Why Call It Women’s Sports?

by Feb 13, 20205 Minutes for Families, Feature0 comments

CeCe Telfer leaves his competition far behind. Not because he is faster and stronger than his peers at Franklin Pierce College, but because he is running against women. Telfer, when known as Craig, held a mediocre ranking on the men’s track team. Now, he holds an NCAA Division 2 championship title on the women’s team. Fair?

Many activists at yesterday’s hearing of HB2706, the Save Women’s Sports Act think so. They argued to the Arizona House Health and Human Services committee that men and boys who live as women and girls should be able to compete against female athletes, denying any consequences to girls and women.

Never mind that men produce 570 percent more testosterone than women do, leading to major physical advantages over women in muscle complexion, bone thickness, skeletal muscle mass, and red blood cell count. Studies also show men produce more Type II muscle fibers (fast-twitch muscles) than they do Type I muscle fibers (slow-twitch).  This gives them more power and helps make men stronger and faster.

But most of us don’t need the physiological stats to convince us of what we already know: Male athletes have an undeniable advantage over female athletes, and allowing biological males on females sports teams is patently unfair to girls and women.

Forcing women to compete with male athletes robs women of equal opportunities. Every male that takes a place on a girls’ team, displaces a deserving girl of her shot at a title. And every male who wins a women’s title, steals it from a deserving female athlete, and the opportunities that come with winning – such as a college scholarship.

Our friends at Alliance Defending Freedom filed a lawsuit Wednesday on behalf of three female, high school athletes in Connecticut alleging violation of Title IX (read more in ICYMI below), which was enacted decades ago to ensure equal opportunity for girls and women in education and sports.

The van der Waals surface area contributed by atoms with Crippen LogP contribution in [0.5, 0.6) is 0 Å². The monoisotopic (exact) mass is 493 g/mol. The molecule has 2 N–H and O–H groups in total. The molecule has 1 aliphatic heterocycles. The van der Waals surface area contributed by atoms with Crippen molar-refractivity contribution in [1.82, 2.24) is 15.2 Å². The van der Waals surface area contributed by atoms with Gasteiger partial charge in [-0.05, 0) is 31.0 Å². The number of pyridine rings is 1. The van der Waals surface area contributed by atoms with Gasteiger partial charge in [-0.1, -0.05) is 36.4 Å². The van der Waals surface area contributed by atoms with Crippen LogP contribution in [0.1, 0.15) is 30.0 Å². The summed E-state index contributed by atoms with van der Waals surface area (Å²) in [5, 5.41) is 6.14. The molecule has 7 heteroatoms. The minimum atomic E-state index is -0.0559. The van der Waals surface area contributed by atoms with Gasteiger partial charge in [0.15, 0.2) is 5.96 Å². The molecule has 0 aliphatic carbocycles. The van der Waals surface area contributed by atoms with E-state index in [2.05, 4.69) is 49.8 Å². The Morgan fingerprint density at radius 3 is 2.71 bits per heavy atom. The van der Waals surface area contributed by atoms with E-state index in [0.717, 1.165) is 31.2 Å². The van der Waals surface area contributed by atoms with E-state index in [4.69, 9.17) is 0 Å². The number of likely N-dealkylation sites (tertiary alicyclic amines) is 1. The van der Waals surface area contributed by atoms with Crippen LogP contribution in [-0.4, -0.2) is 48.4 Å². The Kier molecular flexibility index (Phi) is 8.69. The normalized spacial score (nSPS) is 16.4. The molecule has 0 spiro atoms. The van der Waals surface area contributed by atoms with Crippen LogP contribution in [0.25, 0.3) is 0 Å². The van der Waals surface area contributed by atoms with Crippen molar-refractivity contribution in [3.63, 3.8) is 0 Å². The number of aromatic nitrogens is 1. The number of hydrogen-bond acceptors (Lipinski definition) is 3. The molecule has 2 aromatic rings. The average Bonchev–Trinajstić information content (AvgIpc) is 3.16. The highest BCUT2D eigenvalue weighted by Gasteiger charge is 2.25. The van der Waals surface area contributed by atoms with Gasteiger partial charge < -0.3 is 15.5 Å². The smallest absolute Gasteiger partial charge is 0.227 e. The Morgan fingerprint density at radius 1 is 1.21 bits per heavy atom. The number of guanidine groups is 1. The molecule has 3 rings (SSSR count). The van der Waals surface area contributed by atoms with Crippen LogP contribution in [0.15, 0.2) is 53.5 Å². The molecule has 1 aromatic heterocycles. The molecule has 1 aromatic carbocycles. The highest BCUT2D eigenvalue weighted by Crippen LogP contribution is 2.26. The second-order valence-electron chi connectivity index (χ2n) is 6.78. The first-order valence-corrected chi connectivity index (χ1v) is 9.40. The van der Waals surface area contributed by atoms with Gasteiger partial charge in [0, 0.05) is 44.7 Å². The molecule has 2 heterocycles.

Testimony from opponents at yesterday’s hearing focused, not on women, but on what they see as unfairness to students who live as the opposite sex. But HB2706 doesn’t prohibit anyone from playing sports. It merely determines what team a student can play on in an effort to maintain a level playing field. The bill, sponsored by Rep. Nancy Barto and co-sponsored by 22 other House members, passed out of committee and moves on to the House Rules committee. We will keep you updated as it moves closer to a floor vote.

The growing problem of males competing on female sports teams draws a lot of controversy and emotion. But Representative Barto cut through the rhetoric with this point, “It’s a matter of biology.”

ICYMI

  • The Daily Signal reports on the lawsuit filed by Alliance Defending Freedom on behalf of three female, high school athletes being forced to compete with biological boys.
  • Tim Keller in the Arizona Republic writes in defense of Arizona tax credits funding religious schools and why the U.S. Supreme Court should uphold the practice.
  • Public Discourse reports on a deceitful campaign to expand extreme abortion laws nationally and internationally. Arizona Rep. Raquel Teran (LD-30) joined a group of lawmakers embracing the movement.

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